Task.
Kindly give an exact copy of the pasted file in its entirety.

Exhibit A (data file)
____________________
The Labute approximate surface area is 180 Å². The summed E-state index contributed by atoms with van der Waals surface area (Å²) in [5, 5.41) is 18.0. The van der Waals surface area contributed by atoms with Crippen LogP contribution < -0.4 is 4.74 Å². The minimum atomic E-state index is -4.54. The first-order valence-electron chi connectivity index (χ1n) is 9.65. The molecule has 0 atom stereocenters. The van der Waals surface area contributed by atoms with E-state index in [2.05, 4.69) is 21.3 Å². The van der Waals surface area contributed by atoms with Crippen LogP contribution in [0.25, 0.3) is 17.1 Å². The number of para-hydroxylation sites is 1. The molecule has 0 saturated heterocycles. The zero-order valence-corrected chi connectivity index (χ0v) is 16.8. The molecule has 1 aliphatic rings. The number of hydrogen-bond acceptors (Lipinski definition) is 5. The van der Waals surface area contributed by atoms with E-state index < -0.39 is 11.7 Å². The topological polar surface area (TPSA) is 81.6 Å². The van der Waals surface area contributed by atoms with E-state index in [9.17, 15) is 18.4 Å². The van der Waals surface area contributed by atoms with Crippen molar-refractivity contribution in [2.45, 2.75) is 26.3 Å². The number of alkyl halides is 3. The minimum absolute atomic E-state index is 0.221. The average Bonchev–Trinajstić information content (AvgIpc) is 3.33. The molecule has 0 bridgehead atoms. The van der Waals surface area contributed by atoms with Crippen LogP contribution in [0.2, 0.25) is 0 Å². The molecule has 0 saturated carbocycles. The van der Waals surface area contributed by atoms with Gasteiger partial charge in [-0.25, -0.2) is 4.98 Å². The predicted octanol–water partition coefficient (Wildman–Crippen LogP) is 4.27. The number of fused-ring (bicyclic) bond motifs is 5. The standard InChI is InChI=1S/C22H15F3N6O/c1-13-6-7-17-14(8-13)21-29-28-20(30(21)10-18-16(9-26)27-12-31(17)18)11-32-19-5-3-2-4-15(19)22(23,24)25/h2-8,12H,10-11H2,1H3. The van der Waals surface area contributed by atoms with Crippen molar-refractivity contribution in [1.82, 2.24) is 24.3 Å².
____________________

The Labute approximate surface area is 180 Å². The summed E-state index contributed by atoms with van der Waals surface area (Å²) in [5, 5.41) is 18.0. The van der Waals surface area contributed by atoms with Crippen LogP contribution < -0.4 is 4.74 Å². The minimum atomic E-state index is -4.54. The first-order valence-electron chi connectivity index (χ1n) is 9.65. The molecule has 0 atom stereocenters. The van der Waals surface area contributed by atoms with E-state index in [2.05, 4.69) is 21.3 Å². The van der Waals surface area contributed by atoms with Crippen LogP contribution in [0.25, 0.3) is 17.1 Å². The number of para-hydroxylation sites is 1. The molecule has 0 saturated heterocycles. The zero-order valence-corrected chi connectivity index (χ0v) is 16.8. The molecule has 1 aliphatic rings. The number of hydrogen-bond acceptors (Lipinski definition) is 5. The van der Waals surface area contributed by atoms with E-state index < -0.39 is 11.7 Å². The topological polar surface area (TPSA) is 81.6 Å². The van der Waals surface area contributed by atoms with E-state index in [9.17, 15) is 18.4 Å². The van der Waals surface area contributed by atoms with Crippen molar-refractivity contribution in [2.45, 2.75) is 26.3 Å². The number of alkyl halides is 3. The minimum absolute atomic E-state index is 0.221. The average Bonchev–Trinajstić information content (AvgIpc) is 3.33. The molecule has 0 bridgehead atoms. The van der Waals surface area contributed by atoms with Crippen LogP contribution in [0.2, 0.25) is 0 Å². The molecule has 0 saturated carbocycles. The van der Waals surface area contributed by atoms with Gasteiger partial charge in [-0.25, -0.2) is 4.98 Å². The predicted octanol–water partition coefficient (Wildman–Crippen LogP) is 4.27. The number of fused-ring (bicyclic) bond motifs is 5. The standard InChI is InChI=1S/C22H15F3N6O/c1-13-6-7-17-14(8-13)21-29-28-20(30(21)10-18-16(9-26)27-12-31(17)18)11-32-19-5-3-2-4-15(19)22(23,24)25/h2-8,12H,10-11H2,1H3. The van der Waals surface area contributed by atoms with Crippen molar-refractivity contribution in [1.82, 2.24) is 24.3 Å².